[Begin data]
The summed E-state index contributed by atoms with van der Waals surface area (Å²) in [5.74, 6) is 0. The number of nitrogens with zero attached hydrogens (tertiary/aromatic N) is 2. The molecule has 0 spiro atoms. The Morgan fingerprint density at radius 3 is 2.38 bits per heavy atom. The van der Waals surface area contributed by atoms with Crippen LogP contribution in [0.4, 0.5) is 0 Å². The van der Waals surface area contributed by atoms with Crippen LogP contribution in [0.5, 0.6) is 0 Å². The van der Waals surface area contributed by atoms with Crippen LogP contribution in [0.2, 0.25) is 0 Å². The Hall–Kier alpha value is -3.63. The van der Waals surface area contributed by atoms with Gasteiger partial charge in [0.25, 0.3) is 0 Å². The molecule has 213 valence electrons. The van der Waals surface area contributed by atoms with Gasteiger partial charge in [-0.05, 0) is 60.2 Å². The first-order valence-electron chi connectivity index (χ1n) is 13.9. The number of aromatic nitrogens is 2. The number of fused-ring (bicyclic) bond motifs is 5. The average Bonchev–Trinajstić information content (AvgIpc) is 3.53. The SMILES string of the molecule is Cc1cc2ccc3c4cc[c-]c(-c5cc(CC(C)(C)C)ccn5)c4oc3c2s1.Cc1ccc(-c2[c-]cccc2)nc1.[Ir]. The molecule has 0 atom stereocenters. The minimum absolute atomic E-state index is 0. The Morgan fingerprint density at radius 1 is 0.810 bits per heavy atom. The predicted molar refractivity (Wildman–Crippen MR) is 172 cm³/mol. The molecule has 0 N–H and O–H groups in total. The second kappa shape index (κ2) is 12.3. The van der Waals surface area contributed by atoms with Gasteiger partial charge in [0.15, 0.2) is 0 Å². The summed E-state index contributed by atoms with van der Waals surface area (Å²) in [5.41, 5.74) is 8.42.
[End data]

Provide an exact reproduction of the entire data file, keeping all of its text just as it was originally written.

The summed E-state index contributed by atoms with van der Waals surface area (Å²) in [5.74, 6) is 0. The number of nitrogens with zero attached hydrogens (tertiary/aromatic N) is 2. The molecule has 0 spiro atoms. The Morgan fingerprint density at radius 3 is 2.38 bits per heavy atom. The van der Waals surface area contributed by atoms with Crippen LogP contribution in [0.4, 0.5) is 0 Å². The van der Waals surface area contributed by atoms with Crippen LogP contribution in [0.5, 0.6) is 0 Å². The van der Waals surface area contributed by atoms with Crippen LogP contribution in [0.2, 0.25) is 0 Å². The Hall–Kier alpha value is -3.63. The van der Waals surface area contributed by atoms with Gasteiger partial charge in [0.25, 0.3) is 0 Å². The molecule has 213 valence electrons. The van der Waals surface area contributed by atoms with Gasteiger partial charge in [-0.05, 0) is 60.2 Å². The first-order valence-electron chi connectivity index (χ1n) is 13.9. The number of aromatic nitrogens is 2. The number of fused-ring (bicyclic) bond motifs is 5. The average Bonchev–Trinajstić information content (AvgIpc) is 3.53. The SMILES string of the molecule is Cc1cc2ccc3c4cc[c-]c(-c5cc(CC(C)(C)C)ccn5)c4oc3c2s1.Cc1ccc(-c2[c-]cccc2)nc1.[Ir]. The molecule has 0 atom stereocenters. The minimum absolute atomic E-state index is 0. The Morgan fingerprint density at radius 1 is 0.810 bits per heavy atom. The predicted molar refractivity (Wildman–Crippen MR) is 172 cm³/mol. The molecule has 0 N–H and O–H groups in total. The second kappa shape index (κ2) is 12.3. The van der Waals surface area contributed by atoms with Gasteiger partial charge in [0.15, 0.2) is 0 Å². The summed E-state index contributed by atoms with van der Waals surface area (Å²) in [5.41, 5.74) is 8.42.